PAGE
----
COATES: Its' a good point especially because we are sitting here talking and judging the person on the hot seat and saying, here's what you should have done better or worse, obviously, you're running for president, but that point of who was president and who has been campaigning, we haven't seen the same level of commitment or at least outward discussion as we have with these two.

But everyone, stick, around. We're going to come back to this discussion, because next, we're going to hear how Ron DeSantis answered when asked whether president should have immunity which, of course, Donald Trump is arguing in at least one of his indictments.




GOV. RON DESANTIS (R-FL), PRESIDENTIAL CANDIDATE: If you are abiding by the Constitution, none of that is going to matter at that point. So follow the law, follow the Constitution, this stuff gets into the weeds legally about what could happen to the president when they leave office, based on conduct that may or may not have been official. It's not more me to adjudicate that.

I can just tell you this, if you nominate me, I'll get elected, I'll serve. We won't even be discussing these issues. We'll be discussing your issues.

You're not going to be -- have to worry about my conduct. I'll conduct myself in a way you can proud of. I conduct myself in a way you can tell your kids, you know, that's somebody that you should emulate. We will have success as a result of that.


PHILLIP: That was believe it or not, an answer to a question about whether presidents have absolute immunity. He didn't answer it, but he got a lot of praise for that last part of the answer which was a dig at Trump.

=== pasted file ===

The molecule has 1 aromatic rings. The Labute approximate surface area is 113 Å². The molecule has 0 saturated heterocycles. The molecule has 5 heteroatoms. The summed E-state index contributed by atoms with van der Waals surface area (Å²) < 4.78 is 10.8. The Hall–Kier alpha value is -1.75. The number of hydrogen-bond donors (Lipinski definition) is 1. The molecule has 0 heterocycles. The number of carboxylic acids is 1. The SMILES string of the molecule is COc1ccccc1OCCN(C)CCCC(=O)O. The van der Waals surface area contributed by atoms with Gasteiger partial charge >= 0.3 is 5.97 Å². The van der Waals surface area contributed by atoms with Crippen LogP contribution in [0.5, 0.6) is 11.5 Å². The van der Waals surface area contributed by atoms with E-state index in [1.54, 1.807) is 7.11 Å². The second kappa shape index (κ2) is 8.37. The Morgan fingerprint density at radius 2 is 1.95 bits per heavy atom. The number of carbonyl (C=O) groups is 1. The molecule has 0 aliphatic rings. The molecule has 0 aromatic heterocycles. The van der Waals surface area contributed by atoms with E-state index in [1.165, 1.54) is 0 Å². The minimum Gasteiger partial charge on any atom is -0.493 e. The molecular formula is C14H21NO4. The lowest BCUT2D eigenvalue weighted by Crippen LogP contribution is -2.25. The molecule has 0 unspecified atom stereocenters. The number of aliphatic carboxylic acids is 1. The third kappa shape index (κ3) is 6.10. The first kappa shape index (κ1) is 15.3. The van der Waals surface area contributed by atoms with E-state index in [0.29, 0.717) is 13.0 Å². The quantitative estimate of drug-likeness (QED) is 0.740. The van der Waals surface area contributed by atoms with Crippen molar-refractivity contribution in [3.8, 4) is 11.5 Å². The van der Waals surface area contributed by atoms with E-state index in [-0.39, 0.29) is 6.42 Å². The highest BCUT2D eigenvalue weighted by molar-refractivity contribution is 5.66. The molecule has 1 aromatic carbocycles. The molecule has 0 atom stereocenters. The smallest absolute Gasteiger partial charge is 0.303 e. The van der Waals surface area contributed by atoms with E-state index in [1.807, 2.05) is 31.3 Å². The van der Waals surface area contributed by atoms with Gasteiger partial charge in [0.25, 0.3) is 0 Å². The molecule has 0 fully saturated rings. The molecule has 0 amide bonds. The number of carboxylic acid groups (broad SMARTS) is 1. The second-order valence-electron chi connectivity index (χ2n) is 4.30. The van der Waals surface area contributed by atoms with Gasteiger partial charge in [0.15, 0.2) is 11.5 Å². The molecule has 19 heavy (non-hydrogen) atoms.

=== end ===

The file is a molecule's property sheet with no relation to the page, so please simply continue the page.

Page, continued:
ALYSSA FARAH GRIFFIN, CNN POLITICAL COMMENTATOR: Well, he -- Ron DeSantis is pretty masterful tonight to answering the questions he wanted to, and not directly answering the questions. He dodged this in another. But that was one of his strongest moments, it was the juxtaposition on character and conduct.

Your kids can be proud of me in office. It's not going to be chaos. You're not going to have to deal with these issues. That DeSantis -- I think we're also scratching our heads, where was he six months ago, where is he a year ago, but it's the cleanest juxtaposition and next generational kind of leadership option you want to offer to Donald Trump. But it feels a little too late.

PHILLIP: Who is this DeSantis now? It's not woke DeSantis. It's the DeSantis which is just kind of -- to quote Scott Jennings -- center cut Republican, nothing entirely special about it. Just not Trump in all the ways that I think he was arguing there, Trump is toxic. DAVID AXELROD, CNN SENIOR POLITICAL COMMENTATOR: Yeah, although I

still think he is positioning himself as the alternative to Trump for people who like Trump's policies and so on, and I -- you know I think tonight's message was, I will be a reliable Trump. I will deliver all of the things he promised. I mean, that was the essence of what he was saying tonight.